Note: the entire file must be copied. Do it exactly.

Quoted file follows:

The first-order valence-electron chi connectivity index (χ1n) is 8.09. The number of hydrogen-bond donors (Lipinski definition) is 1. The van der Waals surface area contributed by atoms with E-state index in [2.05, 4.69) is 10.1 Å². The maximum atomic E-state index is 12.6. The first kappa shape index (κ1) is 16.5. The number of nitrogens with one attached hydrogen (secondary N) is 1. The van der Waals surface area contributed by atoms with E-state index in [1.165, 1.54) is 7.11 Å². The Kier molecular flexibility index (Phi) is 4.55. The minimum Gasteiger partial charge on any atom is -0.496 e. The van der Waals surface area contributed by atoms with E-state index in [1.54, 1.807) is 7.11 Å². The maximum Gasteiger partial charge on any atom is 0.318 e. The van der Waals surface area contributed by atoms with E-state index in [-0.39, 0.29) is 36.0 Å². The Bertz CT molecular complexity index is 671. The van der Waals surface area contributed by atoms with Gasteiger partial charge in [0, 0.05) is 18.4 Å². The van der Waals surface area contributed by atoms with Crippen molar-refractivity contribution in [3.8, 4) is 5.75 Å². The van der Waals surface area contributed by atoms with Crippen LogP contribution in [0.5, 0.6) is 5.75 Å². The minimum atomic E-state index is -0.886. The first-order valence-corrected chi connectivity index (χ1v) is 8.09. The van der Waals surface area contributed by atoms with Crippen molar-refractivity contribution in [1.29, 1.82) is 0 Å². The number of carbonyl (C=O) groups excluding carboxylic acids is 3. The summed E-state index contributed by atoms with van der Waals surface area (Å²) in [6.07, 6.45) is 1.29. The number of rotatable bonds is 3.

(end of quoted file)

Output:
The first-order valence-electron chi connectivity index (χ1n) is 8.09. The number of hydrogen-bond donors (Lipinski definition) is 1. The van der Waals surface area contributed by atoms with E-state index in [2.05, 4.69) is 10.1 Å². The maximum atomic E-state index is 12.6. The first kappa shape index (κ1) is 16.5. The number of nitrogens with one attached hydrogen (secondary N) is 1. The van der Waals surface area contributed by atoms with E-state index in [1.165, 1.54) is 7.11 Å². The Kier molecular flexibility index (Phi) is 4.55. The minimum Gasteiger partial charge on any atom is -0.496 e. The van der Waals surface area contributed by atoms with E-state index in [1.54, 1.807) is 7.11 Å². The maximum Gasteiger partial charge on any atom is 0.318 e. The van der Waals surface area contributed by atoms with E-state index in [-0.39, 0.29) is 36.0 Å². The Bertz CT molecular complexity index is 671. The van der Waals surface area contributed by atoms with Gasteiger partial charge in [0, 0.05) is 18.4 Å². The van der Waals surface area contributed by atoms with Crippen molar-refractivity contribution in [3.8, 4) is 5.75 Å². The van der Waals surface area contributed by atoms with Crippen LogP contribution in [0.5, 0.6) is 5.75 Å². The minimum atomic E-state index is -0.886. The first-order valence-corrected chi connectivity index (χ1v) is 8.09. The van der Waals surface area contributed by atoms with Crippen molar-refractivity contribution in [1.29, 1.82) is 0 Å². The number of carbonyl (C=O) groups excluding carboxylic acids is 3. The summed E-state index contributed by atoms with van der Waals surface area (Å²) in [6.07, 6.45) is 1.29. The number of rotatable bonds is 3.